problem with pointers and strings (replace pattern program)

This is a discussion on problem with pointers and strings (replace pattern program) within the C Programming forums, part of the General Programming Boards category; Hi guys i need your help for this replace_pattern program. This is a program that takes a string i.e.:"The boy ...

  1. #1
    Registered User
    Join Date
    Apr 2004
    Posts
    35

    Exclamation problem with pointers and strings (replace pattern program)

    Hi guys i need your help for this replace_pattern program.

    This is a program that takes a string
    i.e.:"The boy was sitting in the room"
    then it takes a string to compare
    i.e.:"the"
    Finally it takes a string to replace the second string
    i.e:"a"

    The final result is :"a boy was sitting in a room"

    I must use this function:
    char *replace_pattern(char *s, char *p ,char *np,int firstOnly);

    Here is my program ...(i cant find what is wrong)
    The bug is in replace_pattern function


    Code:
    #include<stdio.h>
    #include<string.h>
    
    char *replace_pattern(char *s, char *p ,char *np,int firstOnly);
    
    //this funct allocates dynamicly memory for the three strings
    //s,p and np
    char *mem_alloc(char *buffer);
    
    char buffer_str[81];
    char *cur_str,*same_str,*repl_str,*new_str;
    
    int firstOnly,c;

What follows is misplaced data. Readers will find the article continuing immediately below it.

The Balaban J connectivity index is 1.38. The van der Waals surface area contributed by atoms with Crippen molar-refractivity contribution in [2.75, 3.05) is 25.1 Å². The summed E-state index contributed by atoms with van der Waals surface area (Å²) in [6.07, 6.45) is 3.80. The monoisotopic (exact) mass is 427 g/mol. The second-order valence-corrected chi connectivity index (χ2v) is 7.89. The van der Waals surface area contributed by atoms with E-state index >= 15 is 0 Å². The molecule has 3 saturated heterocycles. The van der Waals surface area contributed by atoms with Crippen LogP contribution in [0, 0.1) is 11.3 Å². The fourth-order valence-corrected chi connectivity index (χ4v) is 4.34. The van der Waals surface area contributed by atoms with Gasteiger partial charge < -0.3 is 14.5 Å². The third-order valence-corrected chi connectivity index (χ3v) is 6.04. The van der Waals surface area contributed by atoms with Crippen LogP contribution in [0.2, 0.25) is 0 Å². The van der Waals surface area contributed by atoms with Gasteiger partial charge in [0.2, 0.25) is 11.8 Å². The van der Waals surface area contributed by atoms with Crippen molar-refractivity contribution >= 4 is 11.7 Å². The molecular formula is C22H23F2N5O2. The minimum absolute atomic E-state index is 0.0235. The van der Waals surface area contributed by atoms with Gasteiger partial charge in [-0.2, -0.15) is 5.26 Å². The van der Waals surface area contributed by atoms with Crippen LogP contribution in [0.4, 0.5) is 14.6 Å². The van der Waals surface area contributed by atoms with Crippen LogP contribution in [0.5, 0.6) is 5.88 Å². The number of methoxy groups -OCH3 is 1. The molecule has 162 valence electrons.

int main(void){
       
       char *str_ptr;
      
       printf("Enter a string and then press enter...\n");
     
       while( *(str_ptr=gets(buffer_str)) == NULL ) 
       printf("try again...\n");
    
       cur_str=mem_alloc(buffer_str);
      	cur_str=buffer_str;
    
    	printf("Enter a string to compare,then press enter...\n"); 
    	while( *(str_ptr=gets(buffer_str)) == NULL )
       
       same_str=mem_alloc(buffer_str);
       same_str=buffer_str;
       
     	printf("Enter a string to replace,then press enter...\n");  
    	while( *(str_ptr=gets(buffer_str)) == NULL )
    	printf("try again...\n");
    	
       repl_str=mem_alloc(buffer_str);
       repl_str=buffer_str;
       
       printf("\nEnter 0 if you want to check the whole string...");
       printf("\nor enter a different number if you want to find");
       printf("\nand replace the 1st similarity:");
       c=scanf("%d",&firstOnly);
       
       while(c!=1){
    	   while((c=getchar())!='\n');
    	   c=scanf("%d",&firstOnly);
    	   }
    	  
    	  new_str=replace_pattern(cur_str, same_str ,repl_str, firstOnly);
     return 0;
    }
    /*memory allocation for the strings*/
    Code:
    char *mem_alloc(char *buffer)
    {
    	char *str;
    	
    	   str=(char *)malloc((strlen(buffer)+1)); 
    	   if(str==NULL){
    	   printf("\n memory allocation error! ");
    		printf("\n exiting now... ");
    		exit(1);
    		}
    		else return(str);  
    }
    Replace Pattern function *buggy one*
    /* *s is the given string, *p is a string to search in *s,
    if we find *p string in *s string we replace with *np string

    if firstOnly !=0 i must replace only the first substring with np
    else i must replace substrings with np string in the whole string*/
    Code:
    char *replace_pattern(char *s, char *p ,char *np)
    {
    char *start_ptr;
    int counter=0,i=0,j=0;
    	
    	counter=strlen(p);
    	while((start_ptr=strstr(s,p))!=NULL){
    	  
    	  while(s<start_ptr)
    	  
    	  buffer_str[i++]=*s++;
     	  while(j<counter)
    	  buffer_str[i++]=*np++;
    	  s+=counter;
       }
       buffer_str[i++]='\0';	
    	return buffer_str;
    }

  2. #2
    ATH0 quzah's Avatar
    Join Date
    Oct 2001
    Posts
    14,826
    Why are you using a global variable in your function? It makes it annoyingly hard to follow when you have to look all over to see what a given variable actually is. Rethink the process: